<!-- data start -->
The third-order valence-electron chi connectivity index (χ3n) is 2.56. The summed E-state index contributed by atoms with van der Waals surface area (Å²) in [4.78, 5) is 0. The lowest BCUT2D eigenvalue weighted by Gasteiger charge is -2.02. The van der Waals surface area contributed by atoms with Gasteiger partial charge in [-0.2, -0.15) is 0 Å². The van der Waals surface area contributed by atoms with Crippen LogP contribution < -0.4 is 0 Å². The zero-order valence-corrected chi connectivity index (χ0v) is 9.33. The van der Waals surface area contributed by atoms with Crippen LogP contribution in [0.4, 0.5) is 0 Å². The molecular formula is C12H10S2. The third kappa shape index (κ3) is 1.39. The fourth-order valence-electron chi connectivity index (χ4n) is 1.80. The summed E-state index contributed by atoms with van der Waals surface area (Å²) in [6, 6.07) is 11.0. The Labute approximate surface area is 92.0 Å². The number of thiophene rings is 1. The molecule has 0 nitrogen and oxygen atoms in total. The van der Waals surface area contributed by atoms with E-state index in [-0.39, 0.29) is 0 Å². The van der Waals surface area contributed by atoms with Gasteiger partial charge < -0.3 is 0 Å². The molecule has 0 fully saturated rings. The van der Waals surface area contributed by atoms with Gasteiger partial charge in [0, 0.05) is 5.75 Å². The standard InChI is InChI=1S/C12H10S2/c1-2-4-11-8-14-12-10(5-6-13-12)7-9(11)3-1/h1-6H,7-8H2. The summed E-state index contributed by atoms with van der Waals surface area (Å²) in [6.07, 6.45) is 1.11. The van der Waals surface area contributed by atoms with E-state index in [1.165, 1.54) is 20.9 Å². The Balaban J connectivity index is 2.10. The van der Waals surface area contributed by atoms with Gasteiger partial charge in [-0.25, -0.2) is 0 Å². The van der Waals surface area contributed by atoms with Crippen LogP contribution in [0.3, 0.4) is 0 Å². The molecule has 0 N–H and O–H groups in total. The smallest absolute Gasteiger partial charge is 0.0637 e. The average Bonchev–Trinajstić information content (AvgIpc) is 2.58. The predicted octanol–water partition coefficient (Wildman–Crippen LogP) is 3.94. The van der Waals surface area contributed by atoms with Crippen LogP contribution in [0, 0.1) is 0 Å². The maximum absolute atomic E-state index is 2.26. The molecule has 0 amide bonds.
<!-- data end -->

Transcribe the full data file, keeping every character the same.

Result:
The third-order valence-electron chi connectivity index (χ3n) is 2.56. The summed E-state index contributed by atoms with van der Waals surface area (Å²) in [4.78, 5) is 0. The lowest BCUT2D eigenvalue weighted by Gasteiger charge is -2.02. The van der Waals surface area contributed by atoms with Gasteiger partial charge in [-0.2, -0.15) is 0 Å². The van der Waals surface area contributed by atoms with Crippen LogP contribution < -0.4 is 0 Å². The zero-order valence-corrected chi connectivity index (χ0v) is 9.33. The van der Waals surface area contributed by atoms with Crippen LogP contribution in [0.4, 0.5) is 0 Å². The molecular formula is C12H10S2. The third kappa shape index (κ3) is 1.39. The fourth-order valence-electron chi connectivity index (χ4n) is 1.80. The summed E-state index contributed by atoms with van der Waals surface area (Å²) in [6, 6.07) is 11.0. The Labute approximate surface area is 92.0 Å². The number of thiophene rings is 1. The molecule has 0 nitrogen and oxygen atoms in total. The van der Waals surface area contributed by atoms with E-state index in [-0.39, 0.29) is 0 Å². The van der Waals surface area contributed by atoms with Gasteiger partial charge < -0.3 is 0 Å². The molecule has 0 fully saturated rings. The van der Waals surface area contributed by atoms with Gasteiger partial charge in [0, 0.05) is 5.75 Å². The standard InChI is InChI=1S/C12H10S2/c1-2-4-11-8-14-12-10(5-6-13-12)7-9(11)3-1/h1-6H,7-8H2. The summed E-state index contributed by atoms with van der Waals surface area (Å²) in [6.07, 6.45) is 1.11. The van der Waals surface area contributed by atoms with E-state index in [1.165, 1.54) is 20.9 Å². The Balaban J connectivity index is 2.10. The van der Waals surface area contributed by atoms with Gasteiger partial charge in [-0.25, -0.2) is 0 Å². The van der Waals surface area contributed by atoms with Crippen LogP contribution in [0.3, 0.4) is 0 Å². The molecule has 0 N–H and O–H groups in total. The smallest absolute Gasteiger partial charge is 0.0637 e. The average Bonchev–Trinajstić information content (AvgIpc) is 2.58. The predicted octanol–water partition coefficient (Wildman–Crippen LogP) is 3.94. The van der Waals surface area contributed by atoms with Crippen LogP contribution in [0, 0.1) is 0 Å². The maximum absolute atomic E-state index is 2.26. The molecule has 0 amide bonds.